Mr. Robert Goodwill (Con, Scarborough and Whitby): 'What would the Minister say to Steve Dickinson, the proprietor of Mojo's café in Scarborough, who has had to curtail his popular Wednesday afternoon jamming sessions because the two-in-a-bar rule has been abolished? He now faces having to pay for a licence for such events, which allow local bands their first opportunity, and local people to hear music for free at no cost to the taxpayer, unlike the case in Hartlepool.'

Mr. Lammy replied: 'I like a jamming session like anybody else, but we do have licensing provisions. It is clear that small venues have been able to apply for licensing, and that music is going on. We set up, and specifically tasked, the Live Music Forum, which has representatives from the unions and the industry, to look closely at the issue. It will report to us in the autumn so that we can be clear on how, or if, the licensing provisions have affected our live music venues.'

Then, in response to a question from Stephen Pound (Lab, Ealing North) about the study proposed by the government 'into the experience of small venues and the impact of the Licensing Act 2003', Mr Lammy said the government would come back to Parliament on those issues in the autumn.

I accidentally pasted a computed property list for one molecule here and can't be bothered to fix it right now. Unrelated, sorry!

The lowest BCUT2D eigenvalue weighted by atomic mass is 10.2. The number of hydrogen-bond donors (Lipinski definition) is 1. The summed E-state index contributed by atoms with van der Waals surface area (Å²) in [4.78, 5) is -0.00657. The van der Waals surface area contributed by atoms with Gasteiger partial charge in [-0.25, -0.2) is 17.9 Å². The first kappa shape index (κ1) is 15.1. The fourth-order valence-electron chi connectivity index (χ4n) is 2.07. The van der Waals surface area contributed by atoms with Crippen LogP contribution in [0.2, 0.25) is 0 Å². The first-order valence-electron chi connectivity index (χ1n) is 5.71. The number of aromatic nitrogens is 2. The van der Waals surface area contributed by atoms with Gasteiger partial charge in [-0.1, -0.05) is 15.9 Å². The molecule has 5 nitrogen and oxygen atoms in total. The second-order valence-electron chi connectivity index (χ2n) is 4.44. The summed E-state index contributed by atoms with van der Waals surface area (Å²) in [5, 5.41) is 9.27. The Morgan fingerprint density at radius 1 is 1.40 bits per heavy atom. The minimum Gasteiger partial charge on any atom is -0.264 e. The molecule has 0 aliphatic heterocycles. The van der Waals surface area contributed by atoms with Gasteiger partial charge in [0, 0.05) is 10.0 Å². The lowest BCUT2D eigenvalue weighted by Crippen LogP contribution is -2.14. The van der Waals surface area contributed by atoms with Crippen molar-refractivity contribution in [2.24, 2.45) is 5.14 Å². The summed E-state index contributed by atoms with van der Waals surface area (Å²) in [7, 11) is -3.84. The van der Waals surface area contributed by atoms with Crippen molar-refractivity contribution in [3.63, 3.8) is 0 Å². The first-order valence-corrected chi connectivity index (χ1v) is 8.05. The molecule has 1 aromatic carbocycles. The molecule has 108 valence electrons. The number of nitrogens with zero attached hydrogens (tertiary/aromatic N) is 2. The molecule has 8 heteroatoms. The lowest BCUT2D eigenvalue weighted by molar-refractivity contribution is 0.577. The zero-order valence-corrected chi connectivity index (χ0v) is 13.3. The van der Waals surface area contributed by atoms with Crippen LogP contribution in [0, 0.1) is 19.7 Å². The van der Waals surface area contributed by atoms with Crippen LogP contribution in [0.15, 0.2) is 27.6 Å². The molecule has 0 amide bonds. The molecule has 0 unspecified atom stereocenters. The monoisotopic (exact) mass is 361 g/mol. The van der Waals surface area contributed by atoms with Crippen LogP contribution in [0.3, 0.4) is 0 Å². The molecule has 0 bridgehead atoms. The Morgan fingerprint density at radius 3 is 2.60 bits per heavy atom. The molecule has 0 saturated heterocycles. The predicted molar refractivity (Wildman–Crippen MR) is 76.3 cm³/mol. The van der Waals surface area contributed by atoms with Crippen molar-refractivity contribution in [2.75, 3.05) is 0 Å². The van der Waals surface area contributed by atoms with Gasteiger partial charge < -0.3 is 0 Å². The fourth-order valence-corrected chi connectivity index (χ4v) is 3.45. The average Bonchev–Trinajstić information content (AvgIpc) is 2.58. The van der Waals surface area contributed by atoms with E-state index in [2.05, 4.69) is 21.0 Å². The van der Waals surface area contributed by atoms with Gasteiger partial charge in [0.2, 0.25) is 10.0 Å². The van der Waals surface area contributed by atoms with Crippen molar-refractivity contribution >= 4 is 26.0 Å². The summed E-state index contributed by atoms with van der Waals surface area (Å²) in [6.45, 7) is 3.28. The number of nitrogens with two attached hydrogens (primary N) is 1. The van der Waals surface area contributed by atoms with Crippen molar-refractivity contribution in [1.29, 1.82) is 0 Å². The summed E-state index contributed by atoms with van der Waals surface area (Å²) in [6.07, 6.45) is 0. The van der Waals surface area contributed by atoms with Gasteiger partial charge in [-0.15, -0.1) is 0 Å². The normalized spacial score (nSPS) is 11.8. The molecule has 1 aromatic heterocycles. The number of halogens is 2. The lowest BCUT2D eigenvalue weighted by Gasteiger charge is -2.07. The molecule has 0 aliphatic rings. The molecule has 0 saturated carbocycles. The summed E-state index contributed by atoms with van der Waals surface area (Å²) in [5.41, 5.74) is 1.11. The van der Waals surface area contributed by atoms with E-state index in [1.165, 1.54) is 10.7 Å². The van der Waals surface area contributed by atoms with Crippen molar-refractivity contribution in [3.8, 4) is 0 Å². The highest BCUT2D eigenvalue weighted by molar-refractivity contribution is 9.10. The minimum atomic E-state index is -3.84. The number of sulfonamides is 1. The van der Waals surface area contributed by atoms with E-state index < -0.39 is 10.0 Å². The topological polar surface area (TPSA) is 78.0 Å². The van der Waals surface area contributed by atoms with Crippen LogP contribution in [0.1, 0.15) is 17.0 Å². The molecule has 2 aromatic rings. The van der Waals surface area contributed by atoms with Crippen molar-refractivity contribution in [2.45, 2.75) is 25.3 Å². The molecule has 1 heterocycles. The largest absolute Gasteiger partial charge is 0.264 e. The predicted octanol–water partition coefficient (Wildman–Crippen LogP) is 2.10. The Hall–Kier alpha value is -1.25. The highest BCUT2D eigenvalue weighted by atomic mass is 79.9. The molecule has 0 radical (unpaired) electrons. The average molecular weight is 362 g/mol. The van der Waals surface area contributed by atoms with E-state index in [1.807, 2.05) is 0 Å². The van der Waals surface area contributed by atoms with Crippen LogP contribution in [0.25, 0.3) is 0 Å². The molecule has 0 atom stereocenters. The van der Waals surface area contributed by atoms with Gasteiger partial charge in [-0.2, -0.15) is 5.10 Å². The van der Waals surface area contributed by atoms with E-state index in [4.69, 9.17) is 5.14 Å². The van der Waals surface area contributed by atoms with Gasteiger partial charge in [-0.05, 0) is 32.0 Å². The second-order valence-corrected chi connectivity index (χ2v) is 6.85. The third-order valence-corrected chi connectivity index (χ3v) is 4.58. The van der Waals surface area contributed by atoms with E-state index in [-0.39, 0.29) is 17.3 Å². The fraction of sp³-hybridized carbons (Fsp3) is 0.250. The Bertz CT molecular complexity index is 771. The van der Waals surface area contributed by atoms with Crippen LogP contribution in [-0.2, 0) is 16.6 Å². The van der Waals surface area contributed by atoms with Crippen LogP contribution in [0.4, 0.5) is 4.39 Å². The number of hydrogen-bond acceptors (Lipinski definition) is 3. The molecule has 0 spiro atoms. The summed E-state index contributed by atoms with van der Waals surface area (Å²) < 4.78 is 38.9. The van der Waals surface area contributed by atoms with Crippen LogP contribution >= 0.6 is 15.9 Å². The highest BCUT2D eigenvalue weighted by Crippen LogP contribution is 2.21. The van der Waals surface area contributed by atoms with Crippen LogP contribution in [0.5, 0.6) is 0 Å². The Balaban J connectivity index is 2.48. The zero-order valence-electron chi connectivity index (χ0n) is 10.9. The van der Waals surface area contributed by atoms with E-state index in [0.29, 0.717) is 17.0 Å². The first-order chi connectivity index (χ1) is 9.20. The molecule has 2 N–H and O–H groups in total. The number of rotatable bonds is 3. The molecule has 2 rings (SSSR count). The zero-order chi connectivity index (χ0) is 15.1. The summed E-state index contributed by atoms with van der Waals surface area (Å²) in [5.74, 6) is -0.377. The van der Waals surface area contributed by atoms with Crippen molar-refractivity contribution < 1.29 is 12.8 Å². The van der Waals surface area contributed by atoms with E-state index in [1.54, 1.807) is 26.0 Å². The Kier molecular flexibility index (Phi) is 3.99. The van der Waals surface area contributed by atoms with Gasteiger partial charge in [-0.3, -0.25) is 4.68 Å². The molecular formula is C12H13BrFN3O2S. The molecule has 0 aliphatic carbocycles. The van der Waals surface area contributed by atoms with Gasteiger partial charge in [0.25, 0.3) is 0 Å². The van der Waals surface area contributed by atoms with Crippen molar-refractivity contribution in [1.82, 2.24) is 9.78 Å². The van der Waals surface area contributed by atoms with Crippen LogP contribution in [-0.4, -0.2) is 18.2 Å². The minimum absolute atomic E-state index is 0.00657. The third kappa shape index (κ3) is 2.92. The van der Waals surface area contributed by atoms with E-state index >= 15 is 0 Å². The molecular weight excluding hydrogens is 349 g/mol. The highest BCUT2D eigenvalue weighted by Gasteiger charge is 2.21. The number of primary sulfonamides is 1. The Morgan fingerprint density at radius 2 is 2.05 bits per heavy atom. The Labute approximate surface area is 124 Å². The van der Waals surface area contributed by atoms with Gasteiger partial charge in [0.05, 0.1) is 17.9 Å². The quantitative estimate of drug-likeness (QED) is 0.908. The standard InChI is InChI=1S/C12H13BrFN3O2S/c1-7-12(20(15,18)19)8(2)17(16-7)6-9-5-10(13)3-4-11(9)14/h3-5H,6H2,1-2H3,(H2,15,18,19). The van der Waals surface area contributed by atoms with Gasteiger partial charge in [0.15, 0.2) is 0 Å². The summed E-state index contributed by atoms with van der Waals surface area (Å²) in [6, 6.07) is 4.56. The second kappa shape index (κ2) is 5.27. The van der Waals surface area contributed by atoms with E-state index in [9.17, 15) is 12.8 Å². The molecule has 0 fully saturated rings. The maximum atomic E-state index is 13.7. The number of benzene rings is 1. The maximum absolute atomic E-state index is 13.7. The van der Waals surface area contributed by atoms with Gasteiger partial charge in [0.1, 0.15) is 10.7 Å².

Malcolm Moss (Con, Northeast Cambridgeshire) then asked: 'If everything is so rosy in the field of live music, why do the results of a recent survey by the Musicians Union reveal that there has been a marked drop in live music in smaller venues, particularly those previously benefiting from the two-in-a-bar rule? If Ministers think that the Licensing Act 2003 is encouraging live music, why are they issuing new guidelines to local authorities? It is not the local authorities' fault; no, it was the Government who passed the inadequate Licensing Act, and the Government who wrote the guidelines, and arrogant and incompetent Ministers who are only now waking up to the situation that we and thousands of musicians predicted over three years ago.

Mr. Lammy's reply: 'The hon. Gentleman made all sorts of spurious predictions on the record that have not stood up to the facts. If there is incompetence, it is on his side, and the Hansard record will show that. The unions are part of the Live Music Forum, which is conducting the research and the survey, and as I have already said, that forum will come back to us with its findings in the autumn.'